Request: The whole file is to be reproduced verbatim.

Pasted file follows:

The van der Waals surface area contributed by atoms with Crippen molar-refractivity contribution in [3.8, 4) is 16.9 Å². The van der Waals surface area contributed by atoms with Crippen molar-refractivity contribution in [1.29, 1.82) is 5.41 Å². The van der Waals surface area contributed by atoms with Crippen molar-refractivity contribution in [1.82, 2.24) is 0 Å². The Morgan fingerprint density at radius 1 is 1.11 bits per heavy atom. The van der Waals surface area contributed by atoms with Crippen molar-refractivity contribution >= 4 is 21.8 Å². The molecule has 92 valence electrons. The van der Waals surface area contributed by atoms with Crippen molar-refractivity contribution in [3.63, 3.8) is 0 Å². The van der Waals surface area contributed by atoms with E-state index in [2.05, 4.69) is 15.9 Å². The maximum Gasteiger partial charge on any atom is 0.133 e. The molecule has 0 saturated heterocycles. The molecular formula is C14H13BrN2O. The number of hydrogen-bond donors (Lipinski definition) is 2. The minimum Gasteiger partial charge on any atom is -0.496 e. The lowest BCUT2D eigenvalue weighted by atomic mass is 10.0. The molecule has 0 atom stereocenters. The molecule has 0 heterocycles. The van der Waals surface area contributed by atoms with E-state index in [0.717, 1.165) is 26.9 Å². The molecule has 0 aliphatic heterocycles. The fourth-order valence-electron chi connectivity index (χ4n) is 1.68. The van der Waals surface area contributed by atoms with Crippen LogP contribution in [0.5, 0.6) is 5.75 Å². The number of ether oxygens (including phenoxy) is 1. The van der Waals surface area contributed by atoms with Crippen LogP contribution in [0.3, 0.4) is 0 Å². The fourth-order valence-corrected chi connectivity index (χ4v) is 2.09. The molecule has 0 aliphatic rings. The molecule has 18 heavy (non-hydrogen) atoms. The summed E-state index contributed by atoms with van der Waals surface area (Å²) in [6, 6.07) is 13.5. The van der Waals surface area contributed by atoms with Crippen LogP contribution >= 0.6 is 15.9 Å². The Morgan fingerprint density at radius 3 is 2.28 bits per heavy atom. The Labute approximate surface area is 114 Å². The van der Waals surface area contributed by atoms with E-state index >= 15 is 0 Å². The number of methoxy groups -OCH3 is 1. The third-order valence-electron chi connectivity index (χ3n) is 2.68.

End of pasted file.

The van der Waals surface area contributed by atoms with Crippen molar-refractivity contribution in [3.8, 4) is 16.9 Å². The van der Waals surface area contributed by atoms with Crippen molar-refractivity contribution in [1.29, 1.82) is 5.41 Å². The van der Waals surface area contributed by atoms with Crippen molar-refractivity contribution in [1.82, 2.24) is 0 Å². The Morgan fingerprint density at radius 1 is 1.11 bits per heavy atom. The van der Waals surface area contributed by atoms with Crippen molar-refractivity contribution >= 4 is 21.8 Å². The molecule has 92 valence electrons. The van der Waals surface area contributed by atoms with Crippen molar-refractivity contribution in [3.63, 3.8) is 0 Å². The van der Waals surface area contributed by atoms with E-state index in [2.05, 4.69) is 15.9 Å². The maximum Gasteiger partial charge on any atom is 0.133 e. The molecule has 0 saturated heterocycles. The molecular formula is C14H13BrN2O. The number of hydrogen-bond donors (Lipinski definition) is 2. The minimum Gasteiger partial charge on any atom is -0.496 e. The lowest BCUT2D eigenvalue weighted by atomic mass is 10.0. The molecule has 0 atom stereocenters. The molecule has 0 heterocycles. The van der Waals surface area contributed by atoms with E-state index in [0.717, 1.165) is 26.9 Å². The molecule has 0 aliphatic heterocycles. The fourth-order valence-electron chi connectivity index (χ4n) is 1.68. The van der Waals surface area contributed by atoms with Crippen LogP contribution in [0.5, 0.6) is 5.75 Å². The number of ether oxygens (including phenoxy) is 1. The van der Waals surface area contributed by atoms with Crippen LogP contribution in [0.3, 0.4) is 0 Å². The fourth-order valence-corrected chi connectivity index (χ4v) is 2.09. The molecule has 0 aliphatic rings. The molecule has 18 heavy (non-hydrogen) atoms. The summed E-state index contributed by atoms with van der Waals surface area (Å²) in [6, 6.07) is 13.5. The van der Waals surface area contributed by atoms with Crippen LogP contribution >= 0.6 is 15.9 Å². The Morgan fingerprint density at radius 3 is 2.28 bits per heavy atom. The Labute approximate surface area is 114 Å². The van der Waals surface area contributed by atoms with E-state index >= 15 is 0 Å². The number of methoxy groups -OCH3 is 1. The third-order valence-electron chi connectivity index (χ3n) is 2.68.